Operating as a small owner-operator

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On 22 February 2022, the Victorian Parliament passed the Sex Work Decriminalisation Act 2022. As a result, small owner-operators are no longer required to register with the Business Licensing Authority (BLA).  

However, small owner-operators must still comply with the other requirements listed on this page. 

Notification requirements  

The small owner-operator notification requirements have ceased. This means you can continue to rely on your small owner-operator exemption, however:   

  • you are no longer required to notify the Business Licensing Authority (BLA) that you are a small owner-operator  
  • you are not required to maintain or update any of your details with the BLA  
  • you will no longer receive annual statements to complete and lodge with the BLA.  

You must continue to comply with all other applicable requirements under the Sex Work Act 1994

Planning permit 

If you intend to operate a small owner-operated brothel, you must obtain a planning permit from your local council to do so for the nominated premises. 

Interstate-based small owner operators 

Small owner-operators based outside Victoria, who operate or provide services in Victoria must comply with the Sex Work Act 1994 and the Sex Work Regulations 2016, including any amendments. 

For more information on relevant legislation and regulation view Legislation and regulation

Advertising controls  

Sex work industry advertising controls under the Sex Work Act 1994 and regulations have been repealed.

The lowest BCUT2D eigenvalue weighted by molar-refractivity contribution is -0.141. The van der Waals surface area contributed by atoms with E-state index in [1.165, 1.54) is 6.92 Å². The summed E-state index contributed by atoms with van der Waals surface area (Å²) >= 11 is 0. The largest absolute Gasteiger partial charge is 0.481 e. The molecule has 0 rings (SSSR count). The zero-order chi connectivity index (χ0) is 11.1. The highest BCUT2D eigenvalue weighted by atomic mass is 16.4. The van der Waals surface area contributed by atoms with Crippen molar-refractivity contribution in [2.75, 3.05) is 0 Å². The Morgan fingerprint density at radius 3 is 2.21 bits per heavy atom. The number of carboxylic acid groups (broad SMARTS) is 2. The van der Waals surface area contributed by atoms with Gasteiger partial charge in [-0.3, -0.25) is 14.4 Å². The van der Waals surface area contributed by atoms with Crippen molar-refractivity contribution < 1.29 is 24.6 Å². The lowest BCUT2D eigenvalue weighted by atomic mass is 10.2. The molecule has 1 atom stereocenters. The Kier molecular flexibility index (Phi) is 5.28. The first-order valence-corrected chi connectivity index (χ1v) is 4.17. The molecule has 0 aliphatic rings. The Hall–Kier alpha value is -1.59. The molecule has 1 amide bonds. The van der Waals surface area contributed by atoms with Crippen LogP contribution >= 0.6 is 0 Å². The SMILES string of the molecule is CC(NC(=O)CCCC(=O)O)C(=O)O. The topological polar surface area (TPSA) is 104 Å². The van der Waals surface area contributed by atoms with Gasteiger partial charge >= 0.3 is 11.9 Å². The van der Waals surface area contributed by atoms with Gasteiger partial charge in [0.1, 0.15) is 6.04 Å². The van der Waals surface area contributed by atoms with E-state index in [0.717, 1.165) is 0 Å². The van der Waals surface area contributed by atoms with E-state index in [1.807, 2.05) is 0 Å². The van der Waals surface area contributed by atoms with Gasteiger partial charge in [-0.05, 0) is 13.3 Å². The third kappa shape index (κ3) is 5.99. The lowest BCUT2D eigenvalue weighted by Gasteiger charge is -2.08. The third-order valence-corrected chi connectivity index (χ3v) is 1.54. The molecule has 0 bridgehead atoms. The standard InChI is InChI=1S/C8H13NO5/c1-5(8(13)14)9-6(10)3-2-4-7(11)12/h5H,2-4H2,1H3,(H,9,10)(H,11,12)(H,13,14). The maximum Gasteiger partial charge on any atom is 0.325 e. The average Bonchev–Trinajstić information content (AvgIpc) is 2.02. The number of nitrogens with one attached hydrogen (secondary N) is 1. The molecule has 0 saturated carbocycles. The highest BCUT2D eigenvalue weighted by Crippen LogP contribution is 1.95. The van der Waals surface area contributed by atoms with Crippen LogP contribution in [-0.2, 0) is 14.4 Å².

Sex workers and sex work businesses no longer need to include a Sex Work Act (SWA) number in their ads. 

Sex work businesses are able to: 

  • advertise vacant positions or job openings 
  • describe services offered or not offered in advertisements 
  • use terms associated with massage in advertisements if that is a relevant description of services provided 
  • include references to safer sex practices in advertisements 
  • include photographs or other pictorial representations, including of nudity, in advertisements 

Businesses must still comply with the rules and requirements of the advertising host.  

It continues to be a crime to deceptively recruit a person into sex work under the Crimes Act 1958. An example of deceptive recruitment may be advertising a job without reference to any sex work, and when the person arrives to commence work, it is revealed the role involves sex work. 

Other changes  

Other changes that commenced on 10 May 2022 include:  

  • the removal, in most circumstances, of offences and penalties for adults participating in consensual sex work 
  • the introduction of anti-discrimination protections for sex workers.

More information is available at Decriminalising sex work in Victoria